We've seen these same beneficial effects in people with NAFLD. For instance, a study published in the American Journal of Clinical Nutrition showed that taking an essential amino acid supplement daily can help keep fat from accumulating in the liver and offer protection against disease. To find our more about Amino Co's liver-enhancing essential amino acids blends, visit our product page.
2. Milk Thistle
This 2012 study points out explicitly that the long-term administration of silymarin significantly increases the survival time of patients with alcohol-induced cirrhosis of the liver. Milk thistle is anti-inflammatory, anti-cancer, and antioxidant—at any stage of liver treatment and recovery, it may help you towards your goal to heal by promoting hepatocyte regeneration.
Another anti-inflammatory natural remedy, turmeric has shown more benefit in scientific studies than dedicated anti-inflammatory drugs. Without fail turmeric (and its active ingredient curcumin) decreases inflammation, including in cases of rheumatoid arthritis, and does so with minimal-to-zero side effects.
This 2019 review of randomized controlled trials, including one trial conducted over an 8-week period, concluded that high dosages of curcumin/turmeric may have a favorable effect on nonalcoholic fatty liver disease.
4. Vitamin E
Vitamin E is found naturally in liver-health foods like nuts, seeds, and green, leafy vegetables, and it has been shown to help liver health and performance when taken as a supplement. Specifically, we're talking about as much as 40 times the recommended amount of vitamin E intake from food.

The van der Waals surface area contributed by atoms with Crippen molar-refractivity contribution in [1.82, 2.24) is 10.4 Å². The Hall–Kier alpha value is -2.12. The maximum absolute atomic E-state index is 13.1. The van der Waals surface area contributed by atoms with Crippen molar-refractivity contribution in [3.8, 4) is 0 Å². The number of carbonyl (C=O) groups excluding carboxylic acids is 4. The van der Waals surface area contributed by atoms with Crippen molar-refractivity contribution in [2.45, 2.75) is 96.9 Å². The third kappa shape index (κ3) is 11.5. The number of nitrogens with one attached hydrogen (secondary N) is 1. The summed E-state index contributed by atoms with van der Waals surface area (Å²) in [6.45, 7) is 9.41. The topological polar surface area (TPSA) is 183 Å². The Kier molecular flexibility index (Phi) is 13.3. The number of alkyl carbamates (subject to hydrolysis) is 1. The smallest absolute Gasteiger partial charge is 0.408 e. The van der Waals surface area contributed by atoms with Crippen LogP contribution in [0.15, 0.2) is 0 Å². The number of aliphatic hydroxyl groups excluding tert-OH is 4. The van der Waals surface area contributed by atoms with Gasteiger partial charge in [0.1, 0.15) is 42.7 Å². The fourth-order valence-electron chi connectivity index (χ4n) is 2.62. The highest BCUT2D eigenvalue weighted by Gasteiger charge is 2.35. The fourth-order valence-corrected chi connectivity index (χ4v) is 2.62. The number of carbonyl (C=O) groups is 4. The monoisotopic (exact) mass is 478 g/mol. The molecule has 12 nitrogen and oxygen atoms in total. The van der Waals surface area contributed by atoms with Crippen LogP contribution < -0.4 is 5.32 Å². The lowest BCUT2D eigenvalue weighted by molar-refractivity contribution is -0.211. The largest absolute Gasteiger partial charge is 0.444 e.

This 2018 study found that the anti-inflammatory, antioxidant, and anti-apoptotic (anti-cell death) abilities of vitamin E were both effective and well-tolerated in non-diabetic patients with nonalcoholic steatohepatitis, meaning it's therapeutic even in the most extreme cases of NAFLD that have progressed to dangerous limits.
Studies have consistently shown that omega-3 fatty acids (found naturally in foods like fish and seeds and also available in supplemental fish oil capsules) help reduce the fatty deposits in livers. Specifically, this 2016 meta-analysis shows that omega-3s improve levels of liver fat, gamma-glutamyltransferase (GGT), triglycerides (TG), and high-density lipoproteins (HDL) in NAFLD patients.
Lowering high cholesterol levels and high triglyceride levels and improving the overall ratio between "good" HDL and "bad" LDL cholesterol all contribute to reversing fatty liver disease, along with improving other cardiovascular risk factors like high blood pressure. The study suggests omega-3 application may be a new treatment option for NAFLD, and you can get on the cutting edge of that discovery by supplementing yourself.
Reverse, Recover, Rejoice
Fatty liver is the first step down a long and dangerous road, but when you're only one foot onto that path, you can still pull back. Reversing fatty liver disease before it leads to chronic and irreversible liver damage could literally save your life. It's possible, it can be done in a matter of weeks, and the sooner the better, which is why we've done the research and found out which natural products can help you heal faster without taxing your liver's vital work.
We here at the Amino Co. understand how important it is to maintain liver health, which is why our experts have developed a special amino acid formula targeted toward liver health, purity, and detoxification—every little bit can help you prevent disaster.